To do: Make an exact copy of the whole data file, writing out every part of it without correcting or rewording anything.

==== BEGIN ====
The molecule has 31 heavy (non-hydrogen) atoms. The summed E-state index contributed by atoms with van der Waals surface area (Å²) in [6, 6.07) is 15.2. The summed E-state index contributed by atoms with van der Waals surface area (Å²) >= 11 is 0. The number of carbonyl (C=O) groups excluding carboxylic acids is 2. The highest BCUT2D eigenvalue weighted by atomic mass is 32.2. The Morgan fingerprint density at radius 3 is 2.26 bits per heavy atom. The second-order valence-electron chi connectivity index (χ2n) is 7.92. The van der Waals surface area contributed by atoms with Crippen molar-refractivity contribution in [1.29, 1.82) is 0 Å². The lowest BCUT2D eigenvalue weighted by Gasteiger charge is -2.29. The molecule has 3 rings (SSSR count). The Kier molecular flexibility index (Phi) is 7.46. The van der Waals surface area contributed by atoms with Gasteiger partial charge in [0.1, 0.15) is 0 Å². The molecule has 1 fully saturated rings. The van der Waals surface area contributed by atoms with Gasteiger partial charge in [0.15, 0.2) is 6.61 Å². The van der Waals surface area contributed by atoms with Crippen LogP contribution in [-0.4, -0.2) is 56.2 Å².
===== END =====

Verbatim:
The molecule has 31 heavy (non-hydrogen) atoms. The summed E-state index contributed by atoms with van der Waals surface area (Å²) in [6, 6.07) is 15.2. The summed E-state index contributed by atoms with van der Waals surface area (Å²) >= 11 is 0. The number of carbonyl (C=O) groups excluding carboxylic acids is 2. The highest BCUT2D eigenvalue weighted by atomic mass is 32.2. The Morgan fingerprint density at radius 3 is 2.26 bits per heavy atom. The second-order valence-electron chi connectivity index (χ2n) is 7.92. The van der Waals surface area contributed by atoms with Crippen molar-refractivity contribution in [1.29, 1.82) is 0 Å². The lowest BCUT2D eigenvalue weighted by Gasteiger charge is -2.29. The molecule has 3 rings (SSSR count). The Kier molecular flexibility index (Phi) is 7.46. The van der Waals surface area contributed by atoms with Gasteiger partial charge in [0.1, 0.15) is 0 Å². The molecule has 1 fully saturated rings. The van der Waals surface area contributed by atoms with Gasteiger partial charge in [0.15, 0.2) is 6.61 Å². The van der Waals surface area contributed by atoms with Crippen LogP contribution in [-0.4, -0.2) is 56.2 Å².